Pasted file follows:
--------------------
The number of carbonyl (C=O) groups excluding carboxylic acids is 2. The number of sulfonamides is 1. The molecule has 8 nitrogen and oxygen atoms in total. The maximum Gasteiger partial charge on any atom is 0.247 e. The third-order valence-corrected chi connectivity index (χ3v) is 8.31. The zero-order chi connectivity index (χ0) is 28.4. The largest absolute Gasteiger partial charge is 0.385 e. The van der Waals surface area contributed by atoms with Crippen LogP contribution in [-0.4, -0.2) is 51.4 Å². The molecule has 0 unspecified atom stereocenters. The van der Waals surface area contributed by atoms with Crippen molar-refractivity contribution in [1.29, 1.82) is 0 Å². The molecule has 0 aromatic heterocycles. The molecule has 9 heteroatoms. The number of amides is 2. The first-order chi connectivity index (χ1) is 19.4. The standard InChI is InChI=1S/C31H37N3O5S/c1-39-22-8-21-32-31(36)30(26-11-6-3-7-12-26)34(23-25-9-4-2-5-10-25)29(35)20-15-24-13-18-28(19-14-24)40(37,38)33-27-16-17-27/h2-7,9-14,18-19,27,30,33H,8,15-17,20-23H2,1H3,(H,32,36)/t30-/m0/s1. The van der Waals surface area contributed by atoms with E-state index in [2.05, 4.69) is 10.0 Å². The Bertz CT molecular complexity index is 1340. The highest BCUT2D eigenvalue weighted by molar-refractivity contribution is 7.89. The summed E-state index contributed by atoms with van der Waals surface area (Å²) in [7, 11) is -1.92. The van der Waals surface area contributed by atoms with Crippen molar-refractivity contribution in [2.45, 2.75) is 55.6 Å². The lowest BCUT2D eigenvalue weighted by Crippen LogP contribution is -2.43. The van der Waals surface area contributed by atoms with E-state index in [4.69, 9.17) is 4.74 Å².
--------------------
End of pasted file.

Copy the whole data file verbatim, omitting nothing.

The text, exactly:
The number of carbonyl (C=O) groups excluding carboxylic acids is 2. The number of sulfonamides is 1. The molecule has 8 nitrogen and oxygen atoms in total. The maximum Gasteiger partial charge on any atom is 0.247 e. The third-order valence-corrected chi connectivity index (χ3v) is 8.31. The zero-order chi connectivity index (χ0) is 28.4. The largest absolute Gasteiger partial charge is 0.385 e. The van der Waals surface area contributed by atoms with Crippen LogP contribution in [-0.4, -0.2) is 51.4 Å². The molecule has 0 unspecified atom stereocenters. The van der Waals surface area contributed by atoms with Crippen molar-refractivity contribution in [1.29, 1.82) is 0 Å². The molecule has 0 aromatic heterocycles. The molecule has 9 heteroatoms. The number of amides is 2. The first-order chi connectivity index (χ1) is 19.4. The standard InChI is InChI=1S/C31H37N3O5S/c1-39-22-8-21-32-31(36)30(26-11-6-3-7-12-26)34(23-25-9-4-2-5-10-25)29(35)20-15-24-13-18-28(19-14-24)40(37,38)33-27-16-17-27/h2-7,9-14,18-19,27,30,33H,8,15-17,20-23H2,1H3,(H,32,36)/t30-/m0/s1. The van der Waals surface area contributed by atoms with E-state index in [2.05, 4.69) is 10.0 Å². The Bertz CT molecular complexity index is 1340. The highest BCUT2D eigenvalue weighted by molar-refractivity contribution is 7.89. The summed E-state index contributed by atoms with van der Waals surface area (Å²) in [7, 11) is -1.92. The van der Waals surface area contributed by atoms with Crippen molar-refractivity contribution in [2.45, 2.75) is 55.6 Å². The lowest BCUT2D eigenvalue weighted by Crippen LogP contribution is -2.43. The van der Waals surface area contributed by atoms with E-state index in [4.69, 9.17) is 4.74 Å².